Since 2011, social psychology is in a crisis of confidence. Many published results were obtained with questionable research practices and failed to replicate. The Open Science Collaboration found that only 25% of social psychological results could be successfully replicated (OSC, 2015).
One of the biggest scandals in social psychology is the ego-depletion literature. The main assumption of ego-depletion theory is that working on a cognitively demanding task lowers individuals’ ability to do well on a second demanding task.
A meta-analysis in 2010 seemed to show that ego-depletion effects in laboratory studies are robust and have a moderate effect size (d = .5). However, this meta-analysis did not control for the influence of questionable research practices. A subsequent meta-analysis did take QRPs into account and found no evidence for the effect.
This meta-analysis triggered a crisis of confidence in the ego-depletion effect and an initiative to investigate ego-depletion in a massive replication attempt. The outcome of this major replication study confirmed the finding of the second meta-analysis. There was no evidence for an ego-depletion effect, despite the massive statistical power to detect even a small effect (d = .2) (Hagger et al., 2016).
There have been different responses to the replication failure. The inventor of ego-depletion theory, Roy F. Baumeister, blames the design of the replication study for the replication failure (cf. Drummond & Philipp, 2017). However, others, including myself (Schimmack, 2016), pointed out that Baumeister and colleagues used QRPs in their original studies and therefore do not provide credible evidence for the effect. Some ego-depletion researchers, like Michael Inzlicht (pdf), openly expressed concern that ego-depletion may not be real.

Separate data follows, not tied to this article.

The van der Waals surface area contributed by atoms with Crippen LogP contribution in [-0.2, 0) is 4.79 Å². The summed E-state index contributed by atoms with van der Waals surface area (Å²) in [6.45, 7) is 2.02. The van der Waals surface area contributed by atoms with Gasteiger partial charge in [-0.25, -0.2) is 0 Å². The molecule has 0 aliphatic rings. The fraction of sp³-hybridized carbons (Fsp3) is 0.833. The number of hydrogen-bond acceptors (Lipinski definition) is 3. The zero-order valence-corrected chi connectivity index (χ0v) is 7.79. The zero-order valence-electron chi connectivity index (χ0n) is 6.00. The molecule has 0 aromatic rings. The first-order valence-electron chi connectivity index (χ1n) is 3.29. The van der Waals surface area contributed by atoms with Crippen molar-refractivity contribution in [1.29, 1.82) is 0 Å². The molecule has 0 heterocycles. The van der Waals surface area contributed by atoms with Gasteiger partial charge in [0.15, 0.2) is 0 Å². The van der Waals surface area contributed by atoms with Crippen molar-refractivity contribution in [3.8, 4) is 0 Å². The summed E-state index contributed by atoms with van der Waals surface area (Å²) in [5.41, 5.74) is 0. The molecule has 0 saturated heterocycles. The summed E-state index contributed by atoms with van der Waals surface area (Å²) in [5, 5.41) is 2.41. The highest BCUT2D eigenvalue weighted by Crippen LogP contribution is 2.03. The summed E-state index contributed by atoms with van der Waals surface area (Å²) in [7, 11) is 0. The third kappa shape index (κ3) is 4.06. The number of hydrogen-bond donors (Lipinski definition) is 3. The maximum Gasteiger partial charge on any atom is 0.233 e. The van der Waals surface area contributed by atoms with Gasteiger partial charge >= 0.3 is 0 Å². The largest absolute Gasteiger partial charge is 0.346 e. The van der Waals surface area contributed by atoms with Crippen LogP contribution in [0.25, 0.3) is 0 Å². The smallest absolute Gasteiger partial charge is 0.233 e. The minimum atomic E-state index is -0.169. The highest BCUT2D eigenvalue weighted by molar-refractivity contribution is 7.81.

“We did run multiple studies, some of which did not work, and some of which worked better than others. You may think that not reporting the less successful studies is wrong, but that is how the field works.” (Roy Baumeister, personal email communication) [Schimmack, 2014]
Social psychology textbooks responded differently to these developments in ego-depletion research.
Gilovich et al., (2019, 5ed) simply removed ego-depletion from their textbook, while the 3ed (2013) covered ego depletion, including the even more controversial claim that links ego-depletion to blood glucose levels, which was also obtained with QRPs (Schimmack, 2012).
In contrast, Myers and Twenge (2018, 13ed) continue to cover ego-depletion without mentioning any replication failures or concerns about the robustness of the evidence.
Neither treatment of the doubts about ego-depletion is acceptable. Simply removing ego-depletion misses the opportunity to teach students to think critically about social psychological research; which probably is the point. However, presenting ego-depletion is even worse. Examples like this show that social psychologists are unwilling to be open about the recent developments in their field and that students cannot trust social psychology textbooks to provide a balanced and scientific introduction to the field.